Possible government intervention. For consumer protection purposes companies could be required to disclose any relevant information timely, or the legislator could impose tying prohibitions or stricter limits on contract durations than under current laws governing general t&cs. From an antitrust perspective, however, the paper prefers increasing the comparability of the various fees in order to foster competition among suppliers. At the same time, such measures should not lead to a comprehensive pricing model regulation or to any overregulation.

The paper refers to the emergence of comparison websites as a solution created by the market. These have e.g., triggered more active consumer market participation in the energy sector, thus contributing to the success of electricity liberalization. At the same time, however, it may cause consumer protection issues if comparison websites, their criteria for displaying suppliers and their search results themselves do not meet transparency standards.

Digital platforms. In particular regarding digital platforms, the paper therefore contemplates possible disclosure obligations, including on the platform’s business model or business cooperation, criteria used to display search results, or whether, and if yes based on which criteria, there is price differentiation. The paper notes, however, that any information disclosure obligation needs to have a real effect in order to justify the associated costs, and that the proportionality principle and the protection of business secrets might speak against disclosure of certain details of a business model.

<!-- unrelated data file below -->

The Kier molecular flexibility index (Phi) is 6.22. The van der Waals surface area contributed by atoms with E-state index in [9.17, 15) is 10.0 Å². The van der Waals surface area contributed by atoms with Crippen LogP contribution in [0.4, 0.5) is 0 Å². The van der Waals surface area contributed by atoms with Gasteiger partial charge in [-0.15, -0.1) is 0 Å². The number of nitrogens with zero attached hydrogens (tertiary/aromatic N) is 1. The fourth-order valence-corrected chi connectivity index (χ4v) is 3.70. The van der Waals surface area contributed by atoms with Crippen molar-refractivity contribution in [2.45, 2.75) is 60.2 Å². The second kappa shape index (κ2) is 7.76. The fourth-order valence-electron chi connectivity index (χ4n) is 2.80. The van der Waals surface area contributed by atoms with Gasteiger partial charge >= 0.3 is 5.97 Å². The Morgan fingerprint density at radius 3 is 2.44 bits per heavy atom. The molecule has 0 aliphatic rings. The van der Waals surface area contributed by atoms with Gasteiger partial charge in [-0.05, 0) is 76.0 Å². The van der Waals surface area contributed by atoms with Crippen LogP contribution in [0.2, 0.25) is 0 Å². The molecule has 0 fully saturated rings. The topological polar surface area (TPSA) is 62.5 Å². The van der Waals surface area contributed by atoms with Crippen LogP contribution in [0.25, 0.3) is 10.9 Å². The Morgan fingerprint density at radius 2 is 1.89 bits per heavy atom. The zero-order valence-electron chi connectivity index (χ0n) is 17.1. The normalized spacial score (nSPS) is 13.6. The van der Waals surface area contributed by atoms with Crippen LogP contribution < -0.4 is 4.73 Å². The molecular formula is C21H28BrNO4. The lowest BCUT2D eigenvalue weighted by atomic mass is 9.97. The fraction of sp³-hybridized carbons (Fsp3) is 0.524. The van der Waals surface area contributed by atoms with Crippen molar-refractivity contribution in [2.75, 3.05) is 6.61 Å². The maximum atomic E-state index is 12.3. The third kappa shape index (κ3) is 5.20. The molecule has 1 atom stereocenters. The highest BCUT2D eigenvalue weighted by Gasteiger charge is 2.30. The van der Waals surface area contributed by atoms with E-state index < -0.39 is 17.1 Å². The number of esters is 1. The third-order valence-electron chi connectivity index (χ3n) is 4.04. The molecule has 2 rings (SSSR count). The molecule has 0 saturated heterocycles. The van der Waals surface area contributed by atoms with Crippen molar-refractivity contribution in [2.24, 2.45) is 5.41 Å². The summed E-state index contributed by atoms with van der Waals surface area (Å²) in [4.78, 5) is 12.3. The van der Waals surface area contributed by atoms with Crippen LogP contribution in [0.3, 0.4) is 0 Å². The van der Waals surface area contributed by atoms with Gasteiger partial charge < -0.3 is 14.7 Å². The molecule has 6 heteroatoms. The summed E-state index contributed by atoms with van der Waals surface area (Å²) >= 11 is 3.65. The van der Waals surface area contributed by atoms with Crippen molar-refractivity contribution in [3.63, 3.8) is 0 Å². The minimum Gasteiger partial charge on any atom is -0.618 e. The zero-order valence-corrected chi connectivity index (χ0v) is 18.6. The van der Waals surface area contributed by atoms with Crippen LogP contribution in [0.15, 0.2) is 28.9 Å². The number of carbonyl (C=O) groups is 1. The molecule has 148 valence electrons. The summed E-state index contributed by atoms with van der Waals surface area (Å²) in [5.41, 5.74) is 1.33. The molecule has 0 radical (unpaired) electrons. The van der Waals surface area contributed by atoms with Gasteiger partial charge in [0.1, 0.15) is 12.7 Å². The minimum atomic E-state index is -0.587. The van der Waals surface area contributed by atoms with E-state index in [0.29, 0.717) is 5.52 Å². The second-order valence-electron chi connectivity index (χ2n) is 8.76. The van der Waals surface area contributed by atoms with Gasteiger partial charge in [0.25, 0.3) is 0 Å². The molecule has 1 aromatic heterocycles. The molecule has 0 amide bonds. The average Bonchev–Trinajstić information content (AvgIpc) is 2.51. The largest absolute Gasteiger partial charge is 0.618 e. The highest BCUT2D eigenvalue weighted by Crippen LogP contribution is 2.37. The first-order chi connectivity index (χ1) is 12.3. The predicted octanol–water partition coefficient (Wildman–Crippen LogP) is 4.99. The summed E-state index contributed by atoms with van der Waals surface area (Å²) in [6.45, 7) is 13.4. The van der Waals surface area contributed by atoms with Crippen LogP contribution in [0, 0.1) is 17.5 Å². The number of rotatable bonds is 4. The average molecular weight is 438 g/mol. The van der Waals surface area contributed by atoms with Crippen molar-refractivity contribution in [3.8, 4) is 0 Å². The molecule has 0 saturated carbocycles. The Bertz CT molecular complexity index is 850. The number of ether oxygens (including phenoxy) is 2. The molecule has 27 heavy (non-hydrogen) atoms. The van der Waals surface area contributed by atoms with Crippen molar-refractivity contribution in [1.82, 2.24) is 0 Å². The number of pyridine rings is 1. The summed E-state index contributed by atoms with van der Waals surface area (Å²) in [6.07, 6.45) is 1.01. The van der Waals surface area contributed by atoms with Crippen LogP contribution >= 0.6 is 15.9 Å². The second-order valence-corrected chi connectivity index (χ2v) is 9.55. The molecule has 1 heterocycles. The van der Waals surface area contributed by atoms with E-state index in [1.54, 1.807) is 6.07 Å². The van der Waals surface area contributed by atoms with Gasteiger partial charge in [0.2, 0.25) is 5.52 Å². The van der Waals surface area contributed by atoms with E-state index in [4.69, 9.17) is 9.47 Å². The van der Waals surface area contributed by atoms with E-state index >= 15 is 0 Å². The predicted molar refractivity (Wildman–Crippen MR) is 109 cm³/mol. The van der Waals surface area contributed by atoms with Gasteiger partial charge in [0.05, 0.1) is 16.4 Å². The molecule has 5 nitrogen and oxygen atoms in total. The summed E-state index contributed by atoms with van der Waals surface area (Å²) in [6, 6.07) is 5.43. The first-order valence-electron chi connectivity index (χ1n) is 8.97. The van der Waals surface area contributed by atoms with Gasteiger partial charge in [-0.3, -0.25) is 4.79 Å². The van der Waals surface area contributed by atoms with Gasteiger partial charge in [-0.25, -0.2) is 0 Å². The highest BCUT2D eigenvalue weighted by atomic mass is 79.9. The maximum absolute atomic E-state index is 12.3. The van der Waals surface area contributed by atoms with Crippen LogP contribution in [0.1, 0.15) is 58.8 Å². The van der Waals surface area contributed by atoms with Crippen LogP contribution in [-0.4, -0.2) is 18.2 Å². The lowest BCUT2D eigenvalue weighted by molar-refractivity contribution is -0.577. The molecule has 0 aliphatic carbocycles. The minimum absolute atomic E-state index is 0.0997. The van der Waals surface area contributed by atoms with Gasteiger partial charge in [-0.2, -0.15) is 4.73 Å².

2. Consumer conduct in antitrust application

The paper sets out how consumer conduct plays a role inter alia in the areas of market definition and abuse of dominance. The rational consumer is the starting point for defining a market, but in practice actual consumer conduct is taken into account as often as possible. This is illustrated by market definitions in liberalized markets: e.g., regarding electricity supply the FCO defines separate product markets for consumers that entered special electricity supply agreements (and switched supplier) and for those who stayed with the incumbent.

Partially rational consumer conduct may play a role in the area of tying or bundling by suppliers using evaluation errors or transaction costs. The paper mentions in particular the use of default bias, for example in the travel and flight industries regarding additional services (such as cancellation insurance) which the consumer automatically books unless actively opting out. The paper also refers to the two Commission Microsoft cases (bundling its media player and later its internet search engine with its operating system), where consumer inertness and lack of awareness of alternatives played a role, as well as the ongoing Commission Google proceedings on “bundling” Google’s search engine with Google Shopping. Here the paper says that the consumer perception of the way search results are displayed (and subsequent traffic based thereon) may play a decisive role.